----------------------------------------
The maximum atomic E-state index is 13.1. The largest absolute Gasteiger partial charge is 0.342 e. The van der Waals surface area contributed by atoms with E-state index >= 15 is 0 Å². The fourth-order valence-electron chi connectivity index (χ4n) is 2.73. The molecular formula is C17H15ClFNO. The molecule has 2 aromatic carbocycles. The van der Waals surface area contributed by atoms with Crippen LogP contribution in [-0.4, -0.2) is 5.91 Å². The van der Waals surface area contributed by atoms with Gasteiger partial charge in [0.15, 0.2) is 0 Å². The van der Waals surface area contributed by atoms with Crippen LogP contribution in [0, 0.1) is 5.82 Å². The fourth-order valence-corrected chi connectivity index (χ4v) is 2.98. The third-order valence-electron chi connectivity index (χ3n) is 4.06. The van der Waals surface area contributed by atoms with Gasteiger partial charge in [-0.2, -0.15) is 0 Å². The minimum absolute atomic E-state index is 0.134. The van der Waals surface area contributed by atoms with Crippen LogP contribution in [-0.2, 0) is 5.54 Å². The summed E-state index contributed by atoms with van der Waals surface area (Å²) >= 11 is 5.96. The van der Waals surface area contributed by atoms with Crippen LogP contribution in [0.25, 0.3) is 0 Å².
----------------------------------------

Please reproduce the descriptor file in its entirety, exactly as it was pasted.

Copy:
The maximum atomic E-state index is 13.1. The largest absolute Gasteiger partial charge is 0.342 e. The van der Waals surface area contributed by atoms with E-state index >= 15 is 0 Å². The fourth-order valence-electron chi connectivity index (χ4n) is 2.73. The molecular formula is C17H15ClFNO. The molecule has 2 aromatic carbocycles. The van der Waals surface area contributed by atoms with Crippen LogP contribution in [-0.4, -0.2) is 5.91 Å². The van der Waals surface area contributed by atoms with Gasteiger partial charge in [0.15, 0.2) is 0 Å². The van der Waals surface area contributed by atoms with Crippen LogP contribution in [0, 0.1) is 5.82 Å². The fourth-order valence-corrected chi connectivity index (χ4v) is 2.98. The third-order valence-electron chi connectivity index (χ3n) is 4.06. The van der Waals surface area contributed by atoms with Gasteiger partial charge in [-0.2, -0.15) is 0 Å². The minimum absolute atomic E-state index is 0.134. The van der Waals surface area contributed by atoms with Crippen LogP contribution in [-0.2, 0) is 5.54 Å². The summed E-state index contributed by atoms with van der Waals surface area (Å²) >= 11 is 5.96. The van der Waals surface area contributed by atoms with Crippen LogP contribution in [0.25, 0.3) is 0 Å².